I have come to the near midpoint of my pregnancy and Monday will mark the big ultrasound. For many people, the overriding question is whether to find out the sex of the baby. Not for us. My husband and I have felt strongly that we are “people who find out.” With our daughter, there was not a chance in Vegas that we weren’t going to find out if possible. And now, with number two, we feel the same way. My whole philosophy is that there are enough surprises in the whole process that I would take one less thing to obsess over. It’s sort of like the people who have outdoor weddings versus those who don’t. Do you obsess for a year about what the weather will be like or do you just have it inside? We got married inside.

Now, I know that it would be cool to be surprised. But really how much of a surprise is it? It’s either a boy or a girl. Pretty known quantities. And I know that it’s not foolproof. I’ve heard all the warnings about the woman who decorated her nursery with flowers and bought all the pink clothes and then had a boy. (By the way, does anyone know that person in real life? Because I have never met her. Sometimes I think those stories are simply mother-in-law urban legends.)

My husband thinks it’s a boy. And my four year old daughter is convinced that it is a girl. For her, I think there is quite a lot of wishful thinking going on — as a baby girl sounds much more interesting than some creature who potentially may not have taken the Disney Princess Appreciation Course. And I think it might be a little wishful thinking on my husband’s part also — he is hoping against hope that there might be balance to the estrogen dominance in our household. He is looking for a creature who can appreciate the reasons why one must watch the same exact editions of ESPN’s SportsCenter in a back to back fashion.

And me? I go both ways. On one hand, I would love to balance out the tables and have a boy for our family. But in another way, I know what to do with a girl. I have all the clothes and toys boxed up in age increments in the basement (trust me, it doesn’t look as organized as it sounds). I would love to reuse some of it. We have pretty much decided that two children is our limit, so if I don’t have another girl, I will have to start giving it all away. But if I go with my gut, I am feeling like giving it all away isn’t going to be necessary yet. This pregnancy has been somewhat different than my first, but I still feel like it might be another girl.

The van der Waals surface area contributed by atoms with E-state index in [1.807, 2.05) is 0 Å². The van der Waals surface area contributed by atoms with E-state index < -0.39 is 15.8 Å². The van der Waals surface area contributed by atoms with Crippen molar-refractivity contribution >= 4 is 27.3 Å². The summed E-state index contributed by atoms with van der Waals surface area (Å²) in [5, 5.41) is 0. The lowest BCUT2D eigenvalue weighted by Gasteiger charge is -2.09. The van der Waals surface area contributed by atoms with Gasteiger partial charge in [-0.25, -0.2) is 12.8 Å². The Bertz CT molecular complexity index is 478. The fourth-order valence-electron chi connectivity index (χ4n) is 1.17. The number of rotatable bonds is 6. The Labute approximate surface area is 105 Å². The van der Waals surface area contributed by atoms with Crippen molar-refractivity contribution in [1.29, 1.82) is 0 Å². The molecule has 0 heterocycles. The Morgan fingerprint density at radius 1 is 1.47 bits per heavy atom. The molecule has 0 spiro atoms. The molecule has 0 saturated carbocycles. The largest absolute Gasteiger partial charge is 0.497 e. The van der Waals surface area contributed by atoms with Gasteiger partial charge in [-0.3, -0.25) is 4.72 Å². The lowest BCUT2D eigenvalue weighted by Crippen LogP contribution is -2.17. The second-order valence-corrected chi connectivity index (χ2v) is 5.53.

Rather than obsessing, I am just going to see if the kid cooperates and is reclining in full spread eagle come Monday. It will all be secondary to simply making sure that the baby is healthy. That is the only thing I truly obsess over.

Trust me… I am still a mother

There are stories to come. It has been an insane week that I will have to talk about.

But, in the interim, I am fixated on the Katrina tragedy and how this could have gone so wrong. I am just really thrilled to read, however, how the mother of the president and our former first lady could go so eighteenth century on our asses… here’s her quote after touring the Astrodome:

“What I’m hearing which is sort of scary is that they all want to stay in Texas. Everybody is so overwhelmed by the hospitality. And so many of the people in the arena here, you know, were underprivileged anyway so this (chuckle), this is working very well for them.”

-Babs (can someone say “sensitivity training?”)

The Soccer Mom Mix

Something has reawakened in me. And I think it is me.

The last few days I have rediscovered my iPod. Music has always been a very important component of my life. I drive around with the right music on and everything in the environment seems to fit. It”s like I am behind the lens of a movie camera and all the shots fit perfectly with the soundtrack. I get clarity. But for some reason, I haven’t taken much interest in it lately. And when I say lately, I think I mean since shortly after my daughter was born.

Sure you are crazy busy and finding music and updating your iPod just isn’t your top priority. Neither is cooking. Neither is shopping. Neither is much of anything except around the clock care for your baby and the most basic personal hygiene for yourself. (and when I say basic, I mean one step above a homeless person).

Somewhere during the last three and a half years, I have lost myself. I think that I felt I had to give up the things I loved to be a more perfect mother (note title of blog, I think there might be a clue). I loved music, but the music now had to be what soothed and entertained my daughter. I loved to cook, but the cooking had a lot more to do with pumping, pureeing, and stuffing Oreos into my mouth. I loved to eat at great restaurants and enjoy time with friends, but — I don’t think I even need to go there. That ended. I loved to go shopping and get coffee, but nothing fit and most stuff still doesn’t and Lord knows you can’t have caffeine when you are breastfeeding.

I think it was a slow suck. I think I had to give so much of it up in the first few months that I just never made much of an effort to get it back. Then I just sort of forgot about it all. I’d occasionally hear music that caught my attention and I would still cook once in a while, but I wasn’t inspired by any of it.